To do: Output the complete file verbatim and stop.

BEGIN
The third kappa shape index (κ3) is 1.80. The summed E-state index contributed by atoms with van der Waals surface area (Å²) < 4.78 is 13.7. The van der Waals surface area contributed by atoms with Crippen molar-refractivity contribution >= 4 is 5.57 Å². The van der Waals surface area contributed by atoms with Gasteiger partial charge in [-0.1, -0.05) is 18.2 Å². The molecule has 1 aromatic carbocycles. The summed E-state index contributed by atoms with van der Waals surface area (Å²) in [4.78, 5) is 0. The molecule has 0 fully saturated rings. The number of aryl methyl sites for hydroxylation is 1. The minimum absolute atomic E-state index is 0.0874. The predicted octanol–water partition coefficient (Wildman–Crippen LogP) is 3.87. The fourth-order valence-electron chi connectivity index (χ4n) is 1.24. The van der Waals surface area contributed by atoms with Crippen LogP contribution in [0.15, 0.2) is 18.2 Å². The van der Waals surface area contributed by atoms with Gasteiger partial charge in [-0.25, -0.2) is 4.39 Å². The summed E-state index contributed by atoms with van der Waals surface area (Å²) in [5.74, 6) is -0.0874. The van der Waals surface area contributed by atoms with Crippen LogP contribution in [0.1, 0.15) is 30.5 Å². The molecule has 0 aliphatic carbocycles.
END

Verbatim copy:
The third kappa shape index (κ3) is 1.80. The summed E-state index contributed by atoms with van der Waals surface area (Å²) < 4.78 is 13.7. The van der Waals surface area contributed by atoms with Crippen molar-refractivity contribution >= 4 is 5.57 Å². The van der Waals surface area contributed by atoms with Gasteiger partial charge in [-0.1, -0.05) is 18.2 Å². The molecule has 1 aromatic carbocycles. The summed E-state index contributed by atoms with van der Waals surface area (Å²) in [4.78, 5) is 0. The molecule has 0 fully saturated rings. The number of aryl methyl sites for hydroxylation is 1. The minimum absolute atomic E-state index is 0.0874. The predicted octanol–water partition coefficient (Wildman–Crippen LogP) is 3.87. The fourth-order valence-electron chi connectivity index (χ4n) is 1.24. The van der Waals surface area contributed by atoms with Crippen LogP contribution in [0.15, 0.2) is 18.2 Å². The van der Waals surface area contributed by atoms with Gasteiger partial charge in [-0.25, -0.2) is 4.39 Å². The summed E-state index contributed by atoms with van der Waals surface area (Å²) in [5.74, 6) is -0.0874. The van der Waals surface area contributed by atoms with Crippen LogP contribution in [0.1, 0.15) is 30.5 Å². The molecule has 0 aliphatic carbocycles.